Tomorrow will bring the monthly jobs report from the Bureau of Labor Statistics, so today we have a few indicators to get a hint as to what may come. The preliminary numbers from ADP look promising, although they usually overshoot the mark. According to the payroll-processing firm, the private sector added 215,000 jobs in December:
Private sector employment increased by 215,000 jobs from November to December, according to the December ADP National Employment Report®, which is produced by Automatic Data Processing, Inc. (ADP®), a leading provider of human capital management solutions, in collaboration with Moody’s Analytics. The report, which is derived from ADP’s actual payroll data, measures the change in total nonfarm private employment each month on a seasonally-adjusted basis. The November 2012 report, which reported job gains of 118,000, was revised upward by 30,000 to 148,000 jobs.
Small businesses didn’t do much hiring, only adding 25,000 positions — and small businesses of less than 20 employees actually lost 6,000 jobs. The goods-producing sector looked weak with only 28,000 jobs added, as manufacturing dropped by 11,000 jobs. The service sector looked relatively strong, however:
Service-providing jobs increased by 187,000. Among the service industries reported by the ADP National Employment Report, trade/transportation/utilities services had the largest gain with 53,000 jobs added over the month. Professional/business services added 37,000 jobs and financial activities added 14,000 jobs in December.
Although the 215K level would indicate actual growth in terms of population expansion, which requires roughly 125K a month just to keep pace, it’s still far below the kind of robust pace necessary to put the millions of Americans forced out of the workforce back to work. It is the highest level for ADP’s report since February of last year, when the job market was mildly improving. However, assuming that ADP’s report accurately reflects tomorrow’s BLS report, we would have to have 89 months of this kind of growth over population expansion to re-employ 8 million of those who left the workforce over the last four years.
Gallup’s estimate also looks mildly optimistic:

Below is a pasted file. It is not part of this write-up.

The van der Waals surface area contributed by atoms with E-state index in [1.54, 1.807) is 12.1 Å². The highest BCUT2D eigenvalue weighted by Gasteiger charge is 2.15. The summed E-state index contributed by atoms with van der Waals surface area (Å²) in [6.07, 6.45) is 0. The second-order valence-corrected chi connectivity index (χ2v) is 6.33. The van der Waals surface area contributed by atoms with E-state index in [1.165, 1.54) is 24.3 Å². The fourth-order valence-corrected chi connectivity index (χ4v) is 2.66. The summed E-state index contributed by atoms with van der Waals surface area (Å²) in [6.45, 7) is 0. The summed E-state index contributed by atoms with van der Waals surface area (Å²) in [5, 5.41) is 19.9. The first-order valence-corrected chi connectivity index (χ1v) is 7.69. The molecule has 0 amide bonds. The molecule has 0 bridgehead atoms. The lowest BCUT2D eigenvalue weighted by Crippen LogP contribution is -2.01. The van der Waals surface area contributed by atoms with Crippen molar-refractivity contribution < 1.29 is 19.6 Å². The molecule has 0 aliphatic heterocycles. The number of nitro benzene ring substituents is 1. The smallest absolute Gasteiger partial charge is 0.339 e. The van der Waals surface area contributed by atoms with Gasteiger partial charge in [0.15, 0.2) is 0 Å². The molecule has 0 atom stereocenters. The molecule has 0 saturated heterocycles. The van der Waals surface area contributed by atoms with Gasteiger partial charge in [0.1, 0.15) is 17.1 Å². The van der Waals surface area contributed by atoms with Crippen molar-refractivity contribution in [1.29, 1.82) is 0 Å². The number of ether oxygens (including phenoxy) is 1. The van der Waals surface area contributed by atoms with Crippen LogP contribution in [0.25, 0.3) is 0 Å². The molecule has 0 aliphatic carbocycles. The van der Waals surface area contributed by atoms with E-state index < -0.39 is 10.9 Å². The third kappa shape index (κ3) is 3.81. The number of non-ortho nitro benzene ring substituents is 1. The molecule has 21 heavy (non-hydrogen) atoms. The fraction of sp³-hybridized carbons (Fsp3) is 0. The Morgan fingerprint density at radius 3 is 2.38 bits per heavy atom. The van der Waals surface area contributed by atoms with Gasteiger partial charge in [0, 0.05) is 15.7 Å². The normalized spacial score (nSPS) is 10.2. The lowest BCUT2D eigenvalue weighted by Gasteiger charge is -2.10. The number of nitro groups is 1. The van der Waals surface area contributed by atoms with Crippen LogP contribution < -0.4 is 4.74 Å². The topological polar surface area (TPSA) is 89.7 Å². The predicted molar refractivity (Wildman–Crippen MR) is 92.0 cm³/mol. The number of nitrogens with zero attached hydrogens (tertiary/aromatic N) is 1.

The U.S. Payroll to Population employment rate (P2P), as measured by Gallup, was 44.4% for the month of December, a slight improvement over 43.7% in November. The current P2P rate still does not match the levels of employment seen in July through October, which exceeded 45% and were the highest since Gallup began tracking P2P in January 2010. …
Gallup’s seasonally unadjusted unemployment rate for the U.S. workforce was 7.7% for the month of December, statistically unchanged from 7.8% at the end of November. Gallup’s seasonally adjusted unemployment rate is 7.9%, a 0.4-point decline over November. Gallup calculates a seasonally adjusted unemployment rate by applying the adjustment factor the government used for the same month in the previous year. Last year, the government adjusted December up by 0.2 points.
Underemployment, as measured without seasonal adjustment, was 17.1% in December, unchanged from 17.2% at the end of November. Still, underemployment improved more than a point over December of 2011, when the rate was 18.3%.
Their P2P rate should not be confused with the workforce measures from the BLS. Gallup compares the population as a whole to the employment rate, while the BLS uses two calculations to measure employment to the workforce and to the workforce-eligible population. They have only used the P2P rate for less than three years, which means that a “high” in this series doesn’t mean much, since it began during near-record lows for workforce participation. Still, the move slightly downward in unemployment gives a glint of optimism, depending of course on workforce measures.
Finally, the weekly jobless claims level rose after the holidays, but remained in the same range as we’ve seen since spring 2011:
In the week ending December 29, the advance figure for seasonally adjusted initial claims was 372,000, an increase of 10,000 from the previous week’s revised figure of 362,000. The 4-week moving average was 360,000, an increase of 250 from the previous week’s revised average of 359,750.
The advance seasonally adjusted insured unemployment rate was 2.5 percent for the week ending December 22, unchanged from the prior week’s unrevised rate. The advance number for seasonally adjusted insured unemployment during the week ending December 22 was 3,245,000, an increase of 44,000 from the preceding week’s revised level of 3,201,000. The 4-week moving average was 3,224,250, an increase of 6,500 from the preceding week’s revised average of 3,217,750.
Reporting around the holidays is always tricky, so expect to see some significant adjustments later. Also, we may see a brief burst in claims two reports from now, as people may wait until after the holidays to file their new claims due to travel. We probably won’t see a good, reliable level of reporting until mid-January, but nothing so far suggests that we’re moving out of the 360K-380K range of the last 20 months.
What will be tomorrow’s jobs added figure from the BLS? I’m going to guess 185,000, with an unemployment rate of 7.7%. Take the poll below: